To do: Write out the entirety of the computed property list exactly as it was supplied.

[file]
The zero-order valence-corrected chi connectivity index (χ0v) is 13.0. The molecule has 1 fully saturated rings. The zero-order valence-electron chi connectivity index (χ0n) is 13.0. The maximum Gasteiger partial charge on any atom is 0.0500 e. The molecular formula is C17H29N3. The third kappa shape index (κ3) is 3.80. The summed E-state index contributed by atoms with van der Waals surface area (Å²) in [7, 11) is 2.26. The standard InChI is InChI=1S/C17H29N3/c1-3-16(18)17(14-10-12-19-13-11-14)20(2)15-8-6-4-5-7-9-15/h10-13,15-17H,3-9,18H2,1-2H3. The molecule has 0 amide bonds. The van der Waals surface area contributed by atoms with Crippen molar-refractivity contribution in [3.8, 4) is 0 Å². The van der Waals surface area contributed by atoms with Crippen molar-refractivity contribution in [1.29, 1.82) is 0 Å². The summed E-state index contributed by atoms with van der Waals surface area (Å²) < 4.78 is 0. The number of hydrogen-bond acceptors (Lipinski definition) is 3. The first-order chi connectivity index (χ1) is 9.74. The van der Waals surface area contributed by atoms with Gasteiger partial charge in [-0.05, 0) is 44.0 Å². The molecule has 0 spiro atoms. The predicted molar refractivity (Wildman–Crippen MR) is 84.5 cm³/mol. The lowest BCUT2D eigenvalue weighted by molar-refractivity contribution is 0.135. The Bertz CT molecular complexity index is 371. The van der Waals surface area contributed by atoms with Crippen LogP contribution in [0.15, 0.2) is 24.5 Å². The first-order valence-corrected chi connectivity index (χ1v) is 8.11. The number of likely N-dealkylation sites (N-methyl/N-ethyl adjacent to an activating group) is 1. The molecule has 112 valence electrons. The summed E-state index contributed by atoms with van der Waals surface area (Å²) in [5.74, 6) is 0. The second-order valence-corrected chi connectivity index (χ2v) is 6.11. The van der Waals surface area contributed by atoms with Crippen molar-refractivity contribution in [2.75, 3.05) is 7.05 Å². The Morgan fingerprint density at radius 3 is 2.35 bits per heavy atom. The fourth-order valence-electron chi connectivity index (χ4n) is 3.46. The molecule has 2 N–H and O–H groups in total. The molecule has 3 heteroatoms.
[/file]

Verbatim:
The zero-order valence-corrected chi connectivity index (χ0v) is 13.0. The molecule has 1 fully saturated rings. The zero-order valence-electron chi connectivity index (χ0n) is 13.0. The maximum Gasteiger partial charge on any atom is 0.0500 e. The molecular formula is C17H29N3. The third kappa shape index (κ3) is 3.80. The summed E-state index contributed by atoms with van der Waals surface area (Å²) in [7, 11) is 2.26. The standard InChI is InChI=1S/C17H29N3/c1-3-16(18)17(14-10-12-19-13-11-14)20(2)15-8-6-4-5-7-9-15/h10-13,15-17H,3-9,18H2,1-2H3. The molecule has 0 amide bonds. The van der Waals surface area contributed by atoms with Crippen molar-refractivity contribution in [3.8, 4) is 0 Å². The van der Waals surface area contributed by atoms with Crippen molar-refractivity contribution in [1.29, 1.82) is 0 Å². The summed E-state index contributed by atoms with van der Waals surface area (Å²) < 4.78 is 0. The number of hydrogen-bond acceptors (Lipinski definition) is 3. The first-order chi connectivity index (χ1) is 9.74. The van der Waals surface area contributed by atoms with Gasteiger partial charge in [-0.05, 0) is 44.0 Å². The molecule has 0 spiro atoms. The predicted molar refractivity (Wildman–Crippen MR) is 84.5 cm³/mol. The lowest BCUT2D eigenvalue weighted by molar-refractivity contribution is 0.135. The Bertz CT molecular complexity index is 371. The van der Waals surface area contributed by atoms with Crippen LogP contribution in [0.15, 0.2) is 24.5 Å². The first-order valence-corrected chi connectivity index (χ1v) is 8.11. The number of likely N-dealkylation sites (N-methyl/N-ethyl adjacent to an activating group) is 1. The molecule has 112 valence electrons. The summed E-state index contributed by atoms with van der Waals surface area (Å²) in [5.74, 6) is 0. The second-order valence-corrected chi connectivity index (χ2v) is 6.11. The van der Waals surface area contributed by atoms with Crippen molar-refractivity contribution in [2.75, 3.05) is 7.05 Å². The Morgan fingerprint density at radius 3 is 2.35 bits per heavy atom. The fourth-order valence-electron chi connectivity index (χ4n) is 3.46. The molecule has 2 N–H and O–H groups in total. The molecule has 3 heteroatoms.